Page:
Invoice discounting is the practice of using a company's unpaid accounts receivable as collateral for a loan, which is issued by a finance company. This is an extremely short-term form of borrowing, since the finance company can alter the amount of debt outstanding as soon as the amount of accounts receivable collateral changes. The amount of debt issued by the finance company is less than the total amount of outstanding receivables (typically 80% of all invoices less than 90 days old). The finance company is generally not more selective than simply allowing a percentage of all invoices outstanding, thereby relying on a spread of receivables among many customers to keep from losing collateral.
Invoice discounting essentially accelerates cash flow from customers, so that instead of waiting for customers to pay within their normal credit terms, you receive cash almost as soon as you issue the invoice.
The finance company earns money both from the interest rate it charges on the loan (which is well above the prime rate), and from a monthly fee to maintain the arrangement. The amount of interest that it charges the borrower is based on the amount of funds loaned, not the amount of funds available to be loaned.
Invoice discounting is impossible if another lender already has blanket title to all company assets as collateral on a different loan. In such situations, the other lender needs to waive its right to the accounts receivable collateral, and instead take a junior position behind the finance company.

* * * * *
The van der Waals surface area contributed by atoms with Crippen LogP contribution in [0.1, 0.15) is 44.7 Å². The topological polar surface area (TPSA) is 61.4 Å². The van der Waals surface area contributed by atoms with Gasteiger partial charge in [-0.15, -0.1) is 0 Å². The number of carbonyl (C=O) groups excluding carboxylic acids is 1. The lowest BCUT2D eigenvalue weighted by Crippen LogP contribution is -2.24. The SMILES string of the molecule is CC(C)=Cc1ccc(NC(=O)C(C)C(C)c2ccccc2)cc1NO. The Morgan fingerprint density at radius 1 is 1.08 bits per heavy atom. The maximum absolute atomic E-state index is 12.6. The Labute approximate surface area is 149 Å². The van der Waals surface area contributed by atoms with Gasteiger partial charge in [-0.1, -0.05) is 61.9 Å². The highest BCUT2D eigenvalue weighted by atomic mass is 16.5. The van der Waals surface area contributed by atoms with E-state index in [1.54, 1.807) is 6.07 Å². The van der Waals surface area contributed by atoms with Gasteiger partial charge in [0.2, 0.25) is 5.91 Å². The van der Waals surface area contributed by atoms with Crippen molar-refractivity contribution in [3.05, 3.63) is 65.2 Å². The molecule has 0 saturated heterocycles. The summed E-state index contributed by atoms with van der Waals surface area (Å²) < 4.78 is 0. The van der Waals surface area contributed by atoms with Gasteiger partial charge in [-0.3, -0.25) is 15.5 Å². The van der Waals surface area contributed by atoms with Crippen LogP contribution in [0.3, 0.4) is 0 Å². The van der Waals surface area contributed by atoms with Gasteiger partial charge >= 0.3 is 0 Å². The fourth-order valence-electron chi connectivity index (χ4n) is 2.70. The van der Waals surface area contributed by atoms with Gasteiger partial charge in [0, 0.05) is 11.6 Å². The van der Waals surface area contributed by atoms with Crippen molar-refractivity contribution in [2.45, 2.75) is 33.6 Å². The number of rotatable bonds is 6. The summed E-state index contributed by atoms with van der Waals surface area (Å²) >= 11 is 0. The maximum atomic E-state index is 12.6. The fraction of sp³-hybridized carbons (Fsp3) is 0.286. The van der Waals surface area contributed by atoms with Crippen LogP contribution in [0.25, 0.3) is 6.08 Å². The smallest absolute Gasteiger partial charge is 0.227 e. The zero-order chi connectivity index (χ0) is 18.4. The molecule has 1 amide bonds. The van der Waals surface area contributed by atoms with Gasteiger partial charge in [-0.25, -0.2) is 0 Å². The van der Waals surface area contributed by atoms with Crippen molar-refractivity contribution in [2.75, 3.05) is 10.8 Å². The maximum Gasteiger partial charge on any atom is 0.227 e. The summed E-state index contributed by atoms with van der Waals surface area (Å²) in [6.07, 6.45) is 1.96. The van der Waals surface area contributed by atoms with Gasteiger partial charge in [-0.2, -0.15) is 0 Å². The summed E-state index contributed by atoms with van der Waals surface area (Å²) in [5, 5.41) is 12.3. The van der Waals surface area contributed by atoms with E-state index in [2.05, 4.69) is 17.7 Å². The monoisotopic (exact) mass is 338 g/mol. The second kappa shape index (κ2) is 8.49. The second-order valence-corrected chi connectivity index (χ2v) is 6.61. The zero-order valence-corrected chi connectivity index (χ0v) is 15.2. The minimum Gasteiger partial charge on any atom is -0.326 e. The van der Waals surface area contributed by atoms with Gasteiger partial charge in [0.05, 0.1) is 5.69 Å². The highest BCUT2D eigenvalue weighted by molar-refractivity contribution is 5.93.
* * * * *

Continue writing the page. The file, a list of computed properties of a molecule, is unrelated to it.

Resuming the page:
From an operational perspective, the borrower sends an accounts receivable report to the finance company at least once a month, aggregating receivables into the categories required by the finance company. The finance company uses this information to adjust the amount of debt that it is willing to loan the borrower. The borrower retains control over the accounts receivable, which means that it is responsible for extending credit to customers, invoicing them, and collecting from them. There is no need to notify customers of the discounting arrangement.
Invoice discounting works best for companies with relatively high profit margins, since they can readily absorb the higher interest charges associated with this form of financing. It is especially common in high-profit businesses that are growing at a rapid rate, and need the cash flow to fund additional growth. Conversely, this is not a good form of financing for low-margin businesses, since the interest on the debt may eliminate any prospect of earning a profit.
Invoice discounting tends to be a financing source of last resort, because of the substantial fees associated with it. You would normally use it only after most other forms of financing have been attempted. As noted earlier, the key issue for leaving invoice discounting open as a financing alternative is to not include accounts receivable in the collateral for any other debt arrangements.